As I write this article, many photographers are confined to their homes or immediate neighborhoods and large parts of the world have shut down because of the COVID-19 crisis. No tours, no workshops, no flying to exotic locations on assignment. So, what do you do with all that extra time? You can spend it moping around the house and making yourself crazy or you can start doing the productive tasks you didn’t have time for previously: cleaning your gear, updating your website and doing some reverse image searches.
Thanks to everyone who made their voices heard this week by contacting their Members of Congress and urging them to vote for the C.A.S.E. Act, H.R. 2426. The good news is that the bill passed the House by a vote of 410 to 6, with 151 co-sponsors. The not-so-good news is that we’re not done yet. While a similar bill, S. 1723 has passed committee, it still has to pass the full Senate, where a vote is not yet on the schedule.
The Copyright Alternative in Small-Claims Enforcement (CASE) Act of 2019, in a nutshell, establishes a copyright small claims court. Currently, content creators, like photographers, must file copyright violation claims in U.S. District Court, where high fees can exceed damages and make it difficult for small businesses to seek copyright enforcement.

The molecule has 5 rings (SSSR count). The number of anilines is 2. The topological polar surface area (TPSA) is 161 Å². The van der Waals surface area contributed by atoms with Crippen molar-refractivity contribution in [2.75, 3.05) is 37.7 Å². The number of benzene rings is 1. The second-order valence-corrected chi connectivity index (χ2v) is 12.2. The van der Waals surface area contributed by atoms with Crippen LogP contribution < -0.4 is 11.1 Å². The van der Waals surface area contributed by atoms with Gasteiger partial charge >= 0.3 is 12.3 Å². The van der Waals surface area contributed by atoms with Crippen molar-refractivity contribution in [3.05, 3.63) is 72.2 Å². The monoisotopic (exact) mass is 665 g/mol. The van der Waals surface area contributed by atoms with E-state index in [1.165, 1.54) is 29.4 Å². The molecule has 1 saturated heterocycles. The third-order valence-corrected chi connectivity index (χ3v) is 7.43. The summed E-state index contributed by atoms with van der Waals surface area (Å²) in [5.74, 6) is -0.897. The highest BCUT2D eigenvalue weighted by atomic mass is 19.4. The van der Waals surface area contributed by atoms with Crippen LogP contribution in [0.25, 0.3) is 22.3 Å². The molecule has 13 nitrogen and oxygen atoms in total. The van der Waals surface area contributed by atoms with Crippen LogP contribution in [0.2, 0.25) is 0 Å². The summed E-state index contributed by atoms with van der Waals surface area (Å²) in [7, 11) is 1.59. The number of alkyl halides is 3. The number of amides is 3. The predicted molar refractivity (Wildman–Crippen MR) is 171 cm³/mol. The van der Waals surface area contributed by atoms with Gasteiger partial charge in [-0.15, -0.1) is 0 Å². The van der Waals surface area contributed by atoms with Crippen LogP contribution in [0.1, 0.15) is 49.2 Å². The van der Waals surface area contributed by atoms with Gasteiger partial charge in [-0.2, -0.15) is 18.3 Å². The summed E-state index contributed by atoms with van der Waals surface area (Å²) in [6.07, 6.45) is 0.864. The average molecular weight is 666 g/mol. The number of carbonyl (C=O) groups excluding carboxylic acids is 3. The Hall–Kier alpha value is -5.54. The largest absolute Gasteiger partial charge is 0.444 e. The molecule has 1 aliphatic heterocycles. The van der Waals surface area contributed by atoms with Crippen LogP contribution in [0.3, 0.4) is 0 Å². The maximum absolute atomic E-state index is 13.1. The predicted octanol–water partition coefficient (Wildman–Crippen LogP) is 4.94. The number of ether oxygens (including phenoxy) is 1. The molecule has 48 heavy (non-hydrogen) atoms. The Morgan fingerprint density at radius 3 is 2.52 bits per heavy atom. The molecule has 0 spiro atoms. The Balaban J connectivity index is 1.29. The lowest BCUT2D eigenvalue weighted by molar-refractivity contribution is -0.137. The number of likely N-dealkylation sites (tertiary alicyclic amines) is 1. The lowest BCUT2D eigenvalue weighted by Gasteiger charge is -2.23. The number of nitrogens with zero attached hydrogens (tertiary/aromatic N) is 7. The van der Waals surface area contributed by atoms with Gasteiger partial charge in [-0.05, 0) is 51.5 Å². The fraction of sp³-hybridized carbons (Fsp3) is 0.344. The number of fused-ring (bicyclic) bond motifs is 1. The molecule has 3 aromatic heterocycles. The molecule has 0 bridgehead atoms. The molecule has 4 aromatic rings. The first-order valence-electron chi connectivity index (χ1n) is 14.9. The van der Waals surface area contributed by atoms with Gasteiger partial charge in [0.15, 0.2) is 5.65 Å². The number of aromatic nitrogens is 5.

NANPA has played an active role in the Copyright Alliance, a coalition of creatives advocating for creators’ rights and the CASE Act. For all the details on the Act, how it would work and the issues it addresses, see NANPA’s CASE Act: Copyright Small Claims page.
Thanks for your advocacy to protect photographers’ rights and keep an eye out for information about how you can help get the CASE Act through the Senate.
A German company looks at the problem of image theft and copyright violation in a new report.
It comes as no surprise to photographers that large numbers of images are “stolen” each day on the Internet. Photos are copied and pasted by ordinary folks who don’t know any better. And images are taken and used by people and businesses that know or ought to know that they are violating someone’s copyright. But just how big a problem is this?